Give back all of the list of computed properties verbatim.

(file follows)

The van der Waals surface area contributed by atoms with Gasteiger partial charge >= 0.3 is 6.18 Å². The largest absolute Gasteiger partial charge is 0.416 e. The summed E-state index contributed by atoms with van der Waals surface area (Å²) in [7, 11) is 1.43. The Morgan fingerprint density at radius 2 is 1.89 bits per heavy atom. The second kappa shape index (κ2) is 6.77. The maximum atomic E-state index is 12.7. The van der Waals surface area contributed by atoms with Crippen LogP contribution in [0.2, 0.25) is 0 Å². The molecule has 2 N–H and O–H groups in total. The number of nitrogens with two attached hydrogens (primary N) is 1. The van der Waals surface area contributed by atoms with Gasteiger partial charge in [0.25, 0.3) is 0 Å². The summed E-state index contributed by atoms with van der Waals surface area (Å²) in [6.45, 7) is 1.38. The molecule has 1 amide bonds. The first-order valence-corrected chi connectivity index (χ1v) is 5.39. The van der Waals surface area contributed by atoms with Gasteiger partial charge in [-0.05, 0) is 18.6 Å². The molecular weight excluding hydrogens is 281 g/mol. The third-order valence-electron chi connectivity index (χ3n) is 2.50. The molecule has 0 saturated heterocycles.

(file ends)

The van der Waals surface area contributed by atoms with Gasteiger partial charge >= 0.3 is 6.18 Å². The largest absolute Gasteiger partial charge is 0.416 e. The summed E-state index contributed by atoms with van der Waals surface area (Å²) in [7, 11) is 1.43. The Morgan fingerprint density at radius 2 is 1.89 bits per heavy atom. The second kappa shape index (κ2) is 6.77. The maximum atomic E-state index is 12.7. The van der Waals surface area contributed by atoms with Crippen LogP contribution in [0.2, 0.25) is 0 Å². The molecule has 2 N–H and O–H groups in total. The number of nitrogens with two attached hydrogens (primary N) is 1. The van der Waals surface area contributed by atoms with Gasteiger partial charge in [0.25, 0.3) is 0 Å². The summed E-state index contributed by atoms with van der Waals surface area (Å²) in [6.45, 7) is 1.38. The molecule has 1 amide bonds. The first-order valence-corrected chi connectivity index (χ1v) is 5.39. The van der Waals surface area contributed by atoms with Gasteiger partial charge in [-0.05, 0) is 18.6 Å². The molecular weight excluding hydrogens is 281 g/mol. The third-order valence-electron chi connectivity index (χ3n) is 2.50. The molecule has 0 saturated heterocycles.